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I want to associate some actions with keys (of a keyboard) and then modify the contents of a webpage loaded in the browser. For example, I'll write a firefox plugin and that would be listening to some keyboard events. Based on a key press (or something like that) I want to modify the html code of the page. For example, I would like to change the color of a link. Any suggestions on how can I go about doing this?

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4 Answers 4

up vote 2 down vote accepted
  1. The simplest way to do this would be to write a Greasemonkey script, in which you'd implement the functions you wanted just like you would do it in a web page.
  2. A similar solution is to write your own add-on that simply injects your code (similar to the greasemonkey script in (1)) in the page. See this very simple add-on for an example: https://addons.mozilla.org/en-US/firefox/addon/10275
  3. If you needed full power (not limited to what the web page can do) in the shortcut handler, you could set it up in an extension (e.g. with a <key> element and then work with the content page from the extension code.
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do you think greasemonkey could help on hiding all youtube watched videos (or simply removing the watched video screenshot so I could easily skip them but not lose access)? –  Aquarius Power Apr 12 at 22:55
    
@AquariusPower: I think it will; this could be posted as a question on its own, though. –  Nickolay Apr 13 at 20:46
    
I actually found a way with tampermonkey for chrome userscripts-mirror.org/scripts/review/149842 I am just trying to find a way to make the javascript surround the entry with the <details> tag so I wont lose access to it; as soon I can I will see if I create such a question –  Aquarius Power Apr 15 at 0:08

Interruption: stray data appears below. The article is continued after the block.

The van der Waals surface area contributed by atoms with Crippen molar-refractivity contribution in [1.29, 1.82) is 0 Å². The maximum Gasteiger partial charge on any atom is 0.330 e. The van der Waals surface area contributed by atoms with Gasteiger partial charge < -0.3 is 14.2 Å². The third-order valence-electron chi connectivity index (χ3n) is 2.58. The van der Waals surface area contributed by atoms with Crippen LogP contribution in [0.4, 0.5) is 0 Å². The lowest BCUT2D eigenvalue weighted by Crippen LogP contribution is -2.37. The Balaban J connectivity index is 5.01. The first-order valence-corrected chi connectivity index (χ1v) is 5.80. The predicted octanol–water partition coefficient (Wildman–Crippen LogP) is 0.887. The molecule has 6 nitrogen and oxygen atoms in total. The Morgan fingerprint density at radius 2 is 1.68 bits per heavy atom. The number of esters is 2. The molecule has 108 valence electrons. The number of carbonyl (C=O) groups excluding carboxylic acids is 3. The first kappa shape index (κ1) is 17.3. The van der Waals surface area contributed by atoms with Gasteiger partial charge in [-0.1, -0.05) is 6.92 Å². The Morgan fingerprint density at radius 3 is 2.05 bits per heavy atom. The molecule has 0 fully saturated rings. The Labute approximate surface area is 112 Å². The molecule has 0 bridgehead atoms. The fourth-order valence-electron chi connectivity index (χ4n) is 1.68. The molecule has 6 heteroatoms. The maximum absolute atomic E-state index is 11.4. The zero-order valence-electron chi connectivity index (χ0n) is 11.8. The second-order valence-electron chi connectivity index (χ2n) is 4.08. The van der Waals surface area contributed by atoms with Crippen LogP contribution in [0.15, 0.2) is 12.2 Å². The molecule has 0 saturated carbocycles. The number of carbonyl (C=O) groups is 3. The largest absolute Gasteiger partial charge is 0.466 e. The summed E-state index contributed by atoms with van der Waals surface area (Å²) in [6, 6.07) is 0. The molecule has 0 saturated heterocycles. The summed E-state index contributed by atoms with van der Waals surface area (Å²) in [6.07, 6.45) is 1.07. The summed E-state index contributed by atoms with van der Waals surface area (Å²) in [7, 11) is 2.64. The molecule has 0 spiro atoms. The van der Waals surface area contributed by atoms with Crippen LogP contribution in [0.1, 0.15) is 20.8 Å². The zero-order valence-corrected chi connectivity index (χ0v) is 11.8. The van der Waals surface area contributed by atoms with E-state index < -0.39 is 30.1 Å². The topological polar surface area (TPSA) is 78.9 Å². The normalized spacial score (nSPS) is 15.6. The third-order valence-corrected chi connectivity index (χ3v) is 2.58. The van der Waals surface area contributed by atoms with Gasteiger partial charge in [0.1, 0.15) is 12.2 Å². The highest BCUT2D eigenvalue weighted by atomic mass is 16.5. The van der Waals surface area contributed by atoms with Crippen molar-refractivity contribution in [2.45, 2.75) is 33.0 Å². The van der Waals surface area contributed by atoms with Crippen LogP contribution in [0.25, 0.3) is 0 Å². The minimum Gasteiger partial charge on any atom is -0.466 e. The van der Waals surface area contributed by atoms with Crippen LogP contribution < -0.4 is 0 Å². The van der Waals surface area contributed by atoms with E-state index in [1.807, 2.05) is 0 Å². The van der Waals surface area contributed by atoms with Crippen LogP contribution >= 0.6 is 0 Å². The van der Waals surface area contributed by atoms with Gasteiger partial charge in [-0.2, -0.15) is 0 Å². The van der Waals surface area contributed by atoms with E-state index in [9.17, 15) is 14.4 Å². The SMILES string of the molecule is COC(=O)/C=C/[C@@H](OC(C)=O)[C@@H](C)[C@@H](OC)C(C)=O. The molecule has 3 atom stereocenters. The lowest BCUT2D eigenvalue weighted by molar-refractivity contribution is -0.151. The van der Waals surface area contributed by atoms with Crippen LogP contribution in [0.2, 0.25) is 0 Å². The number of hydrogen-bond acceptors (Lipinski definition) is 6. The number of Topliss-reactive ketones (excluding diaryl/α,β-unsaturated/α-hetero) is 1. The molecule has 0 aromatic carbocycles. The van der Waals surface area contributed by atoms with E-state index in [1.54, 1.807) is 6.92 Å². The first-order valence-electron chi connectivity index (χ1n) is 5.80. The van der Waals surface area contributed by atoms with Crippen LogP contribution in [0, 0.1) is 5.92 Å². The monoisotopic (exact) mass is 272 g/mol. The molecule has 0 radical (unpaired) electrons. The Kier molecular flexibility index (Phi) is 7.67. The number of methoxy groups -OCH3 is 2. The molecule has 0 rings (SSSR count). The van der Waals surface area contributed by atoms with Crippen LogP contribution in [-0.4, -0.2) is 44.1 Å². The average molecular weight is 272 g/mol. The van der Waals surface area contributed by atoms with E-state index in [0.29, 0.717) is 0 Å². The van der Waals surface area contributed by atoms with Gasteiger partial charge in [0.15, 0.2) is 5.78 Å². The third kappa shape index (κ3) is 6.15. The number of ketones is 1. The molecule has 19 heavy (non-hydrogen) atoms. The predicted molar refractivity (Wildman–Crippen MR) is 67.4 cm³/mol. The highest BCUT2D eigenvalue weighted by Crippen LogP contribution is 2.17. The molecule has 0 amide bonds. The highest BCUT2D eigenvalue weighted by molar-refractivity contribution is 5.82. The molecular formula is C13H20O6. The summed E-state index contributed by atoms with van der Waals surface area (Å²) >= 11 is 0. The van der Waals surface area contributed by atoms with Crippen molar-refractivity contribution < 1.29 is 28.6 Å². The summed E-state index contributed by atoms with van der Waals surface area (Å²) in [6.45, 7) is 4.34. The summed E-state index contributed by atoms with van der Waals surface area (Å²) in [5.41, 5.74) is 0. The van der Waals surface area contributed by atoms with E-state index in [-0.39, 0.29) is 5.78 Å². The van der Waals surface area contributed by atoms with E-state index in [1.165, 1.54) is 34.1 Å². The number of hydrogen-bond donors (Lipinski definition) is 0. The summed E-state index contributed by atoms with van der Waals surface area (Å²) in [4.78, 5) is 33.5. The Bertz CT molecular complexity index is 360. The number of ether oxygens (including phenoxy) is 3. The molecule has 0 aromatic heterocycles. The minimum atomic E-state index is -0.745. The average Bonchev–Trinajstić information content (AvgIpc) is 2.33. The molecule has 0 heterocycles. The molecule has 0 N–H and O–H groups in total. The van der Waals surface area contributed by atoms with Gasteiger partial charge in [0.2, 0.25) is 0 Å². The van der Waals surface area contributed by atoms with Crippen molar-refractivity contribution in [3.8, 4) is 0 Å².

I think follwing sites will be helpfull on has dom reference and next has event examples, https://developer.mozilla.org/en/Gecko_DOM_Reference http://www.w3schools.com/JS/js_examples_3.asp

You can read the elements in the page using follwing methods,
1. getElementById 2. getElementsByTagName 3. getElementByName

and using the DOM you can play with it. ex

//change the background of text box to red
var ele = document.getElementById('textBox1')
ele.style.background = "red";
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The question is about a Firefox add-on, which has its own specifics. –  Nickolay Feb 11 '10 at 7:35

Install the Greasemonkey extension. You will need to read a lot of reference material.

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Take a look at Safely accessing content DOM from chrome over at developer.mozilla.org

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Not relevant to the question. –  Nickolay Feb 11 '10 at 7:34

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